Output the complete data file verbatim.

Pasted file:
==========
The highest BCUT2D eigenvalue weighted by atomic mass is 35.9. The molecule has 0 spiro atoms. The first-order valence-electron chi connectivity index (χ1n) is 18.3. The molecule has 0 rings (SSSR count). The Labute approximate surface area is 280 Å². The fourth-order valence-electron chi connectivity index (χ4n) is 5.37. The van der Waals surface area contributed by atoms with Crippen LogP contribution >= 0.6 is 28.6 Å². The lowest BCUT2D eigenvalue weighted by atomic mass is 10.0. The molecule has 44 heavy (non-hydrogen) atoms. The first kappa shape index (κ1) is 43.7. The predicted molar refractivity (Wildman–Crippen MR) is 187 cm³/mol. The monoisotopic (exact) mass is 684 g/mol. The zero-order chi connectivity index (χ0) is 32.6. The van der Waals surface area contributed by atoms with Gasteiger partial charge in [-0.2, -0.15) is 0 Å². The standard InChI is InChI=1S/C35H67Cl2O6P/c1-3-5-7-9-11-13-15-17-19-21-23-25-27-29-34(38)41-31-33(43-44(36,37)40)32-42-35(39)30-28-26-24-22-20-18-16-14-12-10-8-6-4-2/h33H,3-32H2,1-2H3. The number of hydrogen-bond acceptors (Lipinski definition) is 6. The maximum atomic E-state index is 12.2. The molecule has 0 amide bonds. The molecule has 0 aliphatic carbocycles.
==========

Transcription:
The highest BCUT2D eigenvalue weighted by atomic mass is 35.9. The molecule has 0 spiro atoms. The first-order valence-electron chi connectivity index (χ1n) is 18.3. The molecule has 0 rings (SSSR count). The Labute approximate surface area is 280 Å². The fourth-order valence-electron chi connectivity index (χ4n) is 5.37. The van der Waals surface area contributed by atoms with Crippen LogP contribution >= 0.6 is 28.6 Å². The lowest BCUT2D eigenvalue weighted by atomic mass is 10.0. The molecule has 44 heavy (non-hydrogen) atoms. The first kappa shape index (κ1) is 43.7. The predicted molar refractivity (Wildman–Crippen MR) is 187 cm³/mol. The monoisotopic (exact) mass is 684 g/mol. The zero-order chi connectivity index (χ0) is 32.6. The van der Waals surface area contributed by atoms with Gasteiger partial charge in [-0.2, -0.15) is 0 Å². The standard InChI is InChI=1S/C35H67Cl2O6P/c1-3-5-7-9-11-13-15-17-19-21-23-25-27-29-34(38)41-31-33(43-44(36,37)40)32-42-35(39)30-28-26-24-22-20-18-16-14-12-10-8-6-4-2/h33H,3-32H2,1-2H3. The number of hydrogen-bond acceptors (Lipinski definition) is 6. The maximum atomic E-state index is 12.2. The molecule has 0 amide bonds. The molecule has 0 aliphatic carbocycles.